Q. WB, my mother doesn’t let me wear minis and tank-tops. I sometimes feel embarrassed to go to parties and discos wearing jeans. I don’t like wearing the shalwar kameez, which my mother keeps on insisting that I should wear. Please help. Paidon mein bandhan hai payal ne machaya shor sab darwaaze almost bandh, Mumbai.
Ans: Ah, my dear, times have changed so rapidly! There was a time when a woman was considered to be “attractive” if she wore the shalwar kameez. It is perhaps the only dress that doesn’t show anything, only hints at what lies beneath. That is one factor that invites a curious bunch of prospective bridegrooms. Your mother is a wise woman, my dear. She has her own concerns about you. If you reveal too much, there might not be too many takers.
But if you think you are comfortable in wearing minis, try to reason with your mother. I am sureaunty ji will understand. It might be a revelation for her to know that ab bitiya jawaan ho gayi (the child has blossomed into a woman). But now the question is how to convince your mother to let you choose your own wardrobe. You can try doing a cat-walk in minis in front of your mother and show her that you can carry it well. Or you can tell your mother to try them for once, in private. If she loves her child, she would obviously want you to wear such an air-conditioned, light dress. Even if she doesn’t wear it, she would give in to the pressure, for she wouldn’t want her daughter to face the rudest shock of her life. Try it, my friend.
Q. Dear WB, how are tampons any better than regular sanitary pads? Ek chotti si baat, Shillong
Ans: My dear, you must not forget some revolutionary sanitary napkin commercials on Indian TV. I would like you to remember a particular ad that used to come on TV a few years ago.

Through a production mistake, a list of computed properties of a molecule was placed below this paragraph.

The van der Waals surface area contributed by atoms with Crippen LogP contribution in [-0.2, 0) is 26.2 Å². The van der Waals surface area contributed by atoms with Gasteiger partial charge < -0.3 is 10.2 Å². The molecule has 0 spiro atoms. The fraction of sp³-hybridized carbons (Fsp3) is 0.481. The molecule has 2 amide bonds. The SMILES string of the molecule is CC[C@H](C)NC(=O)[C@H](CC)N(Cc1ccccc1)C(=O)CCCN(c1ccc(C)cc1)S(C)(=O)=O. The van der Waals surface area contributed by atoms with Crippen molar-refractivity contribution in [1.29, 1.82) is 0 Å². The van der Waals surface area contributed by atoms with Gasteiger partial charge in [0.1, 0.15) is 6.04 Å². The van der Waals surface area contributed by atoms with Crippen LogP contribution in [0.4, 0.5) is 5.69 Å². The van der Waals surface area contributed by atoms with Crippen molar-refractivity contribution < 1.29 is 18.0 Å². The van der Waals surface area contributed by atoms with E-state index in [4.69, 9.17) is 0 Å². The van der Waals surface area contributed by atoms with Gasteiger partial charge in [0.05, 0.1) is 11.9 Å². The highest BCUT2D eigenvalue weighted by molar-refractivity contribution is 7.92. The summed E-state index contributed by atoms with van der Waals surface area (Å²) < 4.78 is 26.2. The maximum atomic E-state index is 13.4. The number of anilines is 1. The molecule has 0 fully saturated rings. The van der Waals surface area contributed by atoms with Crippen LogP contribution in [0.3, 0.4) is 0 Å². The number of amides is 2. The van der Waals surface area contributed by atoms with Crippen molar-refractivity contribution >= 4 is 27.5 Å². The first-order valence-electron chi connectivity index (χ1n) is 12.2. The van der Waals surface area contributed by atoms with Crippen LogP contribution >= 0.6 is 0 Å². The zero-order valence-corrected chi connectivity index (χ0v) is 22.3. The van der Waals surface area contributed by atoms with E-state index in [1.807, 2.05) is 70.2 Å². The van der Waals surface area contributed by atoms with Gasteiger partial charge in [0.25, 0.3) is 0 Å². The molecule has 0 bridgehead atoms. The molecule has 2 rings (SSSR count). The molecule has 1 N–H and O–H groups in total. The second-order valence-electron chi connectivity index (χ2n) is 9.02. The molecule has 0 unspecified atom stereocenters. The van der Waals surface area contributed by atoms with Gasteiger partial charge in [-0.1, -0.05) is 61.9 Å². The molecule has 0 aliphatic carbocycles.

“Chotti Chotti minis, chotti chotti micro-chips…chotti si hain duniya…chotta karein kamaal karein…I wish meri kamar bhi, hoti chotti chotti si…Small is beautiful, Small is the Revolution”
This was the famous Tampons ad. I am sure you must have understood that ‘small’ is the new buzz-word.
I personally feel that ‘tampons’ sounds better than ‘sanitary napkins’. Any uninitiated person would confuse ‘napkins’ with ’tissue paper’. ‘Tampons’ makes a strong statement-“no tampering with it or with the person wearing it!”
I am sure Kimberley Clark had no idea that someone someday would “tamper” with her idea of sanitary napkins, by reducing its size. But she would be happy to know that in India, tampon ads were one of the longest commercials on TV!
Q. Dear WB, I’m a magazine editor with a weird problem. Whenever production time approaches, I feel like going for striptease shows, especially those that cut across homo and hetero sexual barriers. Is my eye too fried? Rainbow Warrior, New Delhi
Ans: My friend, I remember visiting the Delhi Gymkhana Club one night where I had seen a bunch of amorous uncle jis and aunty jis doing chiggy wiggy a la followers of Chaitanya Mahaprabhu. That was gross!
That night, I was led on by a friend to a striptease club. The experience was amazing! The Lebanese stripper wiped away the ghastly memory of one rather rotund auntyji who almost had me with her eyes. The show was like a cool breeze that calmed my nerve. So, my friend, it is perfectly all right if such shows make you feel good.
Remember, Lord Krishna used to play truant all the time and was often found watching young women bathe in the river. That way, he had transformed his school into a masti ki paathshaala. So, the zaalim duniya cannot be judgemental about you because you have lordly tastes. Fikr not, my friend. Do let me know when you plan to go for a striptease show again. I might accompany you.
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